• http://www.4ringblog.com Gragop

    @Gord: They have, they’re big proponents of using aluminum for production.

    I say boooo steel! means heavier BMW’s.

  • http://www.facebook.com/profile.php?id=643868286 Mohammed AlMomen

    @Gord: Its heavier because its bigger I think, and has more tech in it, the new 7er is bigger than the older one I’ve seen them side by side

  • Jordan

    @Mohammed AlMomen:

    I agree. I think the extra weight is more the car being bigger and the extra tech. dunno what the difference in engine weight is tho. I read a review and this is no slow car. rated at 5.1sec 0-60 i think. faster than the 335i.

  • Nizer

    It’s great that they’re going to lighter materials for other parts – maybe even getting rid of the cheap plastic that lines so much of the interior – but the bottom line is that lighter is better. The way I see it BMW is missing an opportunity to reduce overall weight and that’s bad. The mid-cycle update of the 5-Series added over 200lbs and I’m still trying to figure out what extra “content” we got in the deal. As for safety and workability, if Audi can make it work…

    IMHO, this tilts the bar that little bit more in Audi’s favor.

  • Giom

    @Nizer: If I’m understanding this correctly, I’d say that BMWs issue is a mixed medium. One chassis, but alluminum up front, and steel for the rest. The issue is mating the two materials.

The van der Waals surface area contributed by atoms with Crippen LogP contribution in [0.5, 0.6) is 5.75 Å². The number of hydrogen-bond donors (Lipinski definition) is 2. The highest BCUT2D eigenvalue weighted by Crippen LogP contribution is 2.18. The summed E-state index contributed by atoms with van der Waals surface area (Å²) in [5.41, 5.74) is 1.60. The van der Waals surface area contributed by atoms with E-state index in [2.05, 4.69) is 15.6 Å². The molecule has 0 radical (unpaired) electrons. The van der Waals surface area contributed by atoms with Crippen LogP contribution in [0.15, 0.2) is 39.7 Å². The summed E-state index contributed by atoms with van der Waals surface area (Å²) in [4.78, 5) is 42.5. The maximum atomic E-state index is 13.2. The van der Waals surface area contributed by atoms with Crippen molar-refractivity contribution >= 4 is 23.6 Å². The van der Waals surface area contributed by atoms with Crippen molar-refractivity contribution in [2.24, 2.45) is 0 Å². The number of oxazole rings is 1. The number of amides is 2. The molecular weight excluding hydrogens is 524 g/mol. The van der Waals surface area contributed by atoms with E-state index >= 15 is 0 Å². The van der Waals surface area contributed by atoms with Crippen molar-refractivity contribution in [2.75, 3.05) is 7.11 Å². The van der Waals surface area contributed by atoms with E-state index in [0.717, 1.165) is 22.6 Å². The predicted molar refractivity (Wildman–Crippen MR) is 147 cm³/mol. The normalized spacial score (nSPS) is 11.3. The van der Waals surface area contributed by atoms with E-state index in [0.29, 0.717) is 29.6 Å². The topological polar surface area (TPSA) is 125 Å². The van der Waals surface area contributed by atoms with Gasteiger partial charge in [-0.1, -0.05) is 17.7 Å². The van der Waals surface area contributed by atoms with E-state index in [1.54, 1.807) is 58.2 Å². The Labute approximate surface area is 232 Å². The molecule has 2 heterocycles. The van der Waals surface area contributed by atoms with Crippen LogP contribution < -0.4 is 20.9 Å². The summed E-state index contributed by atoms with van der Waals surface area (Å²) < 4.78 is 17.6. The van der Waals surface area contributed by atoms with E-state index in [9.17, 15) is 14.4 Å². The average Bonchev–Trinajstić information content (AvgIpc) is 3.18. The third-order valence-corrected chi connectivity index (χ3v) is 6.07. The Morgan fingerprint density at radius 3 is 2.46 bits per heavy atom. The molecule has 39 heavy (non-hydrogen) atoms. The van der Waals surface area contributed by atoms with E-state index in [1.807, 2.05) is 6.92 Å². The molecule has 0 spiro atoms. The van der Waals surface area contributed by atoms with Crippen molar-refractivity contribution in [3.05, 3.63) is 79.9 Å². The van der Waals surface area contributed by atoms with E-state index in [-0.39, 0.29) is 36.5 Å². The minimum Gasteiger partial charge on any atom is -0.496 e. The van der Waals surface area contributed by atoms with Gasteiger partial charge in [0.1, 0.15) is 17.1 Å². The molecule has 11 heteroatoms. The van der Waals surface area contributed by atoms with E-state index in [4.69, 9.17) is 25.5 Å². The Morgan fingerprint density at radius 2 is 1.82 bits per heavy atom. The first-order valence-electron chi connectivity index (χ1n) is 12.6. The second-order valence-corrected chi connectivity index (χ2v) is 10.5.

Now, Audi’s set-up is all alluminum -and that only for the low volume (relatively) A8. I believe the RR Phantom also use a full alluminum chassis.

    As long as they’re using a new state-of-the-art steel composite, I’m happy. They didn’t ‘just go back to steel’.

  • Jordan

    @Giom:

    totally agree with you. from what i read it’s not just an all steel chassis. like you said it’s a new state-of-the-art steel COMPOSITE…. i think composite being the key word.

  • http://www.facebook.com/profile.php?id=643868286 Mohammed AlMomen

    I remember from the factory tour a couple years back , the tour guide told us that BMW mates the front aluminum with the rest using some kind of glue

  • Nizer

    @Giom: I read the new steel composite notes as well. My point was that if they went all aluminum like Audi they could reduce weight, not just attempt to keep weight the same. Colin Chapman’s genius was understanding that when it comes to vehicle dynamics, weight trumps all.

  • http://www.facebook.com/profile.php?id=719153362 John Chennavasin

    I’m sure the insurance industry had some input behind the decision to go back to an all-steel chassis. BMW initially refused to certify independent body shops to repair the E60 (and E90). There are tales of cars sitting in body shops for months waiting for repairs. IIRC, the repair process involves using adhesives similar to the ones used in the aerospace industry. Also, if you perform welding repairs on aluminum, the entire structure would need to be heat treated again.

  • Nizer

    Here’s a quick comparison to make the point a little clearer. The Audi A8 weighs 4400lb. The new 750i weighs 4564lb. But to make it fair you need to add the weight of 4WD system. Using the 535i vs 535xi, the 4WD adds 250lb. So a comparable 750i with 4WD, if BMW made one, would weigh on the order of 4800lb vs the A8’s 4400lb. That 10% weight saving translates into a faster, more efficient, and better handling vehicle, all else equal. And Audi sells the all aluminum-framed A8 with a $74k base price verses $80k for the 750i.

    Don’t get me wrong, I drive a 535i and am a BMW fan. i just think they need to get back to focusing on building light-weight sport sedans like the 3.0 CS, 2002tii, etc., and get away from building over-contented land yachts.